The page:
OPINION: The MDBA (Murray Darling Basin Authority) has reappeared in the southern basin and makes no apologies for their conspicuous absence.
The 300-plus members were apparently concentrating on the Northern Basin Review and therefore the Southern Basin was put on hold.
MDBA Senior staff, including the CEO Phillip Glyde and the Chair Neil Andrews, were asked about the principle of “adaptive management” embedded in the legislation.
“Adaptive management” is really just an elaborate, academic term for something we instinctively do as business and water managers. It essentially means we must learn from our mistakes and then improve management strategies based on what we learn. In essence, it’s common sense.
These questions sparked heated discussions about the draining of the Menindee Lakes and the Lower Darling in 2013/14. The result was a lack of positive community or environmental outcomes.
One of our largest native fish habitats and native bird breeding areas along with local communities and Broken Hill were all left struggling. It was not just the MDBA. As the water rapidly drained downstream in 2013, so did the responsibility of the management of the lakes.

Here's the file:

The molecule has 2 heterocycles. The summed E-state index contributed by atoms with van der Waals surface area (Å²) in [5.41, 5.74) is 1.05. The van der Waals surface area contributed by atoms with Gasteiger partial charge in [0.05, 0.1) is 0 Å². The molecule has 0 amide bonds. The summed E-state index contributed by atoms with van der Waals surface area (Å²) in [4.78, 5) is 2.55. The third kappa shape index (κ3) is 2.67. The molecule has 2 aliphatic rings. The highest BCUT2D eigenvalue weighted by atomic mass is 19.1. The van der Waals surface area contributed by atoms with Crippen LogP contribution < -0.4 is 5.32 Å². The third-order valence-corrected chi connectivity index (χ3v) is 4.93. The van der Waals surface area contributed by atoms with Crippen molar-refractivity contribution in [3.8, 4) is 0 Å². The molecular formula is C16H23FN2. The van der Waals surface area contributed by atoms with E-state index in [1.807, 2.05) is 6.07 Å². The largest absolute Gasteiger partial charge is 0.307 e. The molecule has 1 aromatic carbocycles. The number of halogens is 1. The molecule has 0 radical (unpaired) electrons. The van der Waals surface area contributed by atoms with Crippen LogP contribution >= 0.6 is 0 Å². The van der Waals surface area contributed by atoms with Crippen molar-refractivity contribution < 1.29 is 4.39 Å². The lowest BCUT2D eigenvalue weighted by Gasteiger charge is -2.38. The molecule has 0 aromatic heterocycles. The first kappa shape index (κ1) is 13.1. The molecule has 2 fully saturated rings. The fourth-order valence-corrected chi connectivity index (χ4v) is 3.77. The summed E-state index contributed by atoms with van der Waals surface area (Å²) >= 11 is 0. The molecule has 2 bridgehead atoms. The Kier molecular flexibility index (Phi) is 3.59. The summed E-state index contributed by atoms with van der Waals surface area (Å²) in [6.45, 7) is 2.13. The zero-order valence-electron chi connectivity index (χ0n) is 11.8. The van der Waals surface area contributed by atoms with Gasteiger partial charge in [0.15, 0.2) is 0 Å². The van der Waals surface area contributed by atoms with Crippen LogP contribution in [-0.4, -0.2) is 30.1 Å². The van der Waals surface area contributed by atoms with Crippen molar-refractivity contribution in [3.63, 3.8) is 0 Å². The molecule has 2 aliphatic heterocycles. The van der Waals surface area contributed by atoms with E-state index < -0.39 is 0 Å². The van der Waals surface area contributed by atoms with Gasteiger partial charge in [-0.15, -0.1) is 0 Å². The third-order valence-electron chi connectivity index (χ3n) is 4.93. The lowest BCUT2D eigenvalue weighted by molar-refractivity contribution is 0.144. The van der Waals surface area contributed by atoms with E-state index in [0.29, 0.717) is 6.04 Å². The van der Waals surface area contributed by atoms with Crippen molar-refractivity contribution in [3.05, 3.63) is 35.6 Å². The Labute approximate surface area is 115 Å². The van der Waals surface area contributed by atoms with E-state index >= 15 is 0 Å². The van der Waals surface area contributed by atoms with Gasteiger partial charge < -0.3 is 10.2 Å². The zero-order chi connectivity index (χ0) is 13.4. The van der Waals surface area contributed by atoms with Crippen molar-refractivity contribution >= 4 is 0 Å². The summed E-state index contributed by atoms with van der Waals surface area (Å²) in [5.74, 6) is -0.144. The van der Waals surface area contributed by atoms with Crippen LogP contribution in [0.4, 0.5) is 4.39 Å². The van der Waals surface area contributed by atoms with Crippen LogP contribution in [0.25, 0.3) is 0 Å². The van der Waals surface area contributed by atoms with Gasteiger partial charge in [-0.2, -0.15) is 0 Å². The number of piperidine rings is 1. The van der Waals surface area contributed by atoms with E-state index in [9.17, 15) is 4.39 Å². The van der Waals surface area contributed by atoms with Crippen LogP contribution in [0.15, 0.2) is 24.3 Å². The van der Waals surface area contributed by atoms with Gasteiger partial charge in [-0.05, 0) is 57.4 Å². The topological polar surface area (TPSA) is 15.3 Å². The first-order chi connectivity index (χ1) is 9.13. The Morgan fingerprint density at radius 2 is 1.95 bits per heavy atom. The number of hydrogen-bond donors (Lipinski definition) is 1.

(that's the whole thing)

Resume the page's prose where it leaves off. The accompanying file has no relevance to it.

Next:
This all occurred immediately prior to a severe drought in the north and questions were also asked of the states in terms of their ability to successfully adaptively manage the system.
Was there perhaps a lesson to be learnt by all of the management, state and federal? Now it’s 2017 and, after natural flooding in 2016, the brimming Menindee Lakes and the Lower Darling are being rapidly drawn down, yet again. A massive 35,000ML to 45,500ML per week is being released by the MDBA as ‘flushing’ flows off downstream to the Lower Murray and South Australia into a system that is already swollen.
Does this look like something that we would call an attempt to improve natural resource management via the principle of adaptive management or learning from mistakes? The MDBA insists complicated, overlapping and politically motivated rules and regulations are to blame.
To us, it appears the environments and communities dependent on Menindee and the Lower Darling are expected to be ‘adaptive’ to confusing and counterproductive management conflicts between politicians, bureaucrats and departments.
It seems it’s the ‘management’ that isn’t taking a good hard look at obvious mistakes, isn’t taking a dose of common sense and isn’t managing the system according to the basic principle of ‘adaptive management’.
Helen Dalton and Debbie Buller are regular contributors to The Area News.
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